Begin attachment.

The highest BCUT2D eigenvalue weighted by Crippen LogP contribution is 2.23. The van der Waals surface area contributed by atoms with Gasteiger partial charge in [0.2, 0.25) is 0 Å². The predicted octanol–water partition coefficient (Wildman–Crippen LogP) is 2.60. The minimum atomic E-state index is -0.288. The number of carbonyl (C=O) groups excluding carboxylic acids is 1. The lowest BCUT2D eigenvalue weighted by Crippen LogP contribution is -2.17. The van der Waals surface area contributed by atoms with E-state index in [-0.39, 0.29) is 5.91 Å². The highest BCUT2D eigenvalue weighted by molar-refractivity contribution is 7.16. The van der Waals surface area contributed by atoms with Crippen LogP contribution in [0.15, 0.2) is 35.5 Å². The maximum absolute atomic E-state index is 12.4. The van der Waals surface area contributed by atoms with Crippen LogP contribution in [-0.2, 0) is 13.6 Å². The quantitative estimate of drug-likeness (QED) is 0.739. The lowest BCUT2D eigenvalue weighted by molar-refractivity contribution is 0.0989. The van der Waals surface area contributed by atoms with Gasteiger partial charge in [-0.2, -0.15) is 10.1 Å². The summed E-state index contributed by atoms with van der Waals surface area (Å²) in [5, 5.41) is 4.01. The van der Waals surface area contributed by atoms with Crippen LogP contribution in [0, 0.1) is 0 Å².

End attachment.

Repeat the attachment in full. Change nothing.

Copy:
The highest BCUT2D eigenvalue weighted by Crippen LogP contribution is 2.23. The van der Waals surface area contributed by atoms with Gasteiger partial charge in [0.2, 0.25) is 0 Å². The predicted octanol–water partition coefficient (Wildman–Crippen LogP) is 2.60. The minimum atomic E-state index is -0.288. The number of carbonyl (C=O) groups excluding carboxylic acids is 1. The lowest BCUT2D eigenvalue weighted by Crippen LogP contribution is -2.17. The van der Waals surface area contributed by atoms with E-state index in [-0.39, 0.29) is 5.91 Å². The highest BCUT2D eigenvalue weighted by molar-refractivity contribution is 7.16. The van der Waals surface area contributed by atoms with Crippen LogP contribution in [0.15, 0.2) is 35.5 Å². The maximum absolute atomic E-state index is 12.4. The van der Waals surface area contributed by atoms with Crippen LogP contribution in [-0.2, 0) is 13.6 Å². The quantitative estimate of drug-likeness (QED) is 0.739. The lowest BCUT2D eigenvalue weighted by molar-refractivity contribution is 0.0989. The van der Waals surface area contributed by atoms with Gasteiger partial charge in [-0.2, -0.15) is 10.1 Å². The summed E-state index contributed by atoms with van der Waals surface area (Å²) in [5, 5.41) is 4.01. The van der Waals surface area contributed by atoms with Crippen LogP contribution in [0, 0.1) is 0 Å².